Genetic basics

The Buckskin color results from the action of a single cream dilution gene on a bay base coat. This gene dilutes the red pigment in the bay coat, resulting in the golden hue of the Buckskin. 

However, the gene does not affect the black pigment, which is why the mane, tail, and lower legs remain dark. This dominant genetic trait means that only one copy of the gene is required to produce the Buckskin color. 

Buckskin Horse

What is a Dun Horse?

Dun horses, with their earth-toned coats and primitive markings, are as much a nod to the ancient past as they are a presence in the modern equine world. 

These horses, distinguished by their unique coloration and genetic markers, carry the legacy of wild ancestors. They are celebrated for their beauty, versatility, and gentle temperament. 


The Dun coloration is one of the oldest and most widespread in horses, believed to trace back thousands of years. Ancient cave paintings depict horses with Dun characteristics.

This suggests their presence across various parts of the world since prehistoric times. This coloration is thought to have played a role in camouflage and protection from predators.

Physical appearance

Height: The height of Dun horses can vary depending on the breed, but range from 14 to 16 hands (56 to 64 inches).

  • Weight: Dun horses weigh between 900 to 1,200 pounds, influenced by their breed and build.
  • Lifespan: Dun horses can enjoy a lifespan of 25 to 30 years, which is common among domesticated horses.
  • Colors: The Dun color spectrum includes shades from light, sandy yellow to a rich, mousey brown. What sets Dun horses apart are the primitive markings, such as a darker buckskin dorsal stripe running down the spine, horizontal stripes on the legs, and sometimes a shoulder stripe or shadow.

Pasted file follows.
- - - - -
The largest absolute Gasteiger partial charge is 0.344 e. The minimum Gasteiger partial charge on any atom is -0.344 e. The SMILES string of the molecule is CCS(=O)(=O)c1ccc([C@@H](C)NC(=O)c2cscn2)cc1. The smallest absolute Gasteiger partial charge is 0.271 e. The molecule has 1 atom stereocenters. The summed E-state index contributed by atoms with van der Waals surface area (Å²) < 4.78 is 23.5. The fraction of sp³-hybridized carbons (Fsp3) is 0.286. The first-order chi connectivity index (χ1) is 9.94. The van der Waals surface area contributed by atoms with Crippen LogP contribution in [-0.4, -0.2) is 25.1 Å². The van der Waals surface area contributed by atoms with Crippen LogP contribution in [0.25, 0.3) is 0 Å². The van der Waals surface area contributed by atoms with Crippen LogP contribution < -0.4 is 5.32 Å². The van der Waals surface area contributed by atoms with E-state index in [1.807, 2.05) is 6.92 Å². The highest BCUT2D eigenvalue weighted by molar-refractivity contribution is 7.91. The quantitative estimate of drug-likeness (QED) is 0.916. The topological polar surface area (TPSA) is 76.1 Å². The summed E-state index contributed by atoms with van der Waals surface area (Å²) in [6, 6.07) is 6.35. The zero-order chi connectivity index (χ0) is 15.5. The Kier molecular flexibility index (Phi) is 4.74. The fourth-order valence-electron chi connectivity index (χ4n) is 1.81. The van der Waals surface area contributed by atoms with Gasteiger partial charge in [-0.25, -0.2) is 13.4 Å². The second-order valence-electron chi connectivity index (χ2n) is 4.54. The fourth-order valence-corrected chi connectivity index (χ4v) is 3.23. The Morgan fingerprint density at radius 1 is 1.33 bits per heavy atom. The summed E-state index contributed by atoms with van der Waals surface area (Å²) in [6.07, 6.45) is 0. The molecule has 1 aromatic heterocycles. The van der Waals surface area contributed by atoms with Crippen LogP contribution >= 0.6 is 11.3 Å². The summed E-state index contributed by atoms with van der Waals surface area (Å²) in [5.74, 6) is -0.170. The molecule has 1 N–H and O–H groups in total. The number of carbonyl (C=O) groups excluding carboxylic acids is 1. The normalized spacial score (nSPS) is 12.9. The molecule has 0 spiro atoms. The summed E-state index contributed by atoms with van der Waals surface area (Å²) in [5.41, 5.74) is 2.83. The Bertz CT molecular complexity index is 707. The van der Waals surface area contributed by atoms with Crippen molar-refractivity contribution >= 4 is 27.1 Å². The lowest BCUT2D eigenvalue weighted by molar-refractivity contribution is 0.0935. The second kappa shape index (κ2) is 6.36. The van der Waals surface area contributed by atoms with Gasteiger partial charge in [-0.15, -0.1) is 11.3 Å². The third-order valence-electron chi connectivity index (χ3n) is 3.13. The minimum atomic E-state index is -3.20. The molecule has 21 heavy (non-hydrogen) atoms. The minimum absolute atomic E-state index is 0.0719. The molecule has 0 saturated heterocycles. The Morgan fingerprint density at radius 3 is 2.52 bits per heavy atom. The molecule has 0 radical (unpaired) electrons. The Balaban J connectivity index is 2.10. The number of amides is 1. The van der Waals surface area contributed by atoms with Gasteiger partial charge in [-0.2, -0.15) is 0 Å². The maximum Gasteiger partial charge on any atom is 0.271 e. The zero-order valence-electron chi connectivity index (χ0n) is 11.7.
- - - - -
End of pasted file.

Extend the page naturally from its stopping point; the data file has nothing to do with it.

• Uses: Duns excel in various disciplines from western and endurance riding to dressage and jumping. Their calm demeanor and intelligence also make them excellent family and trail horses.
  • Trainability: These horses are highly trainable and suitable for riders of all levels.


Dun horses display a range of color variations, each with its distinct name:

  • Classic Dun: Features a tan or gold body with black points (mane, tail, and legs) and primitive markings.
  • Red Dun: Has a reddish or orange body color with darker red points and primitive markings.
  • Grullo (or Grulla): Characterized by a smoky or mousey gray body color, often with black points and pronounced primitive markings.

Genetic basics

The Dun factor is a dominant genetic trait characterized by the dun dilution gene (D). This gene dilutes the base coat color, leading to the unique Dun shades while preserving the darker color of the primitive markings.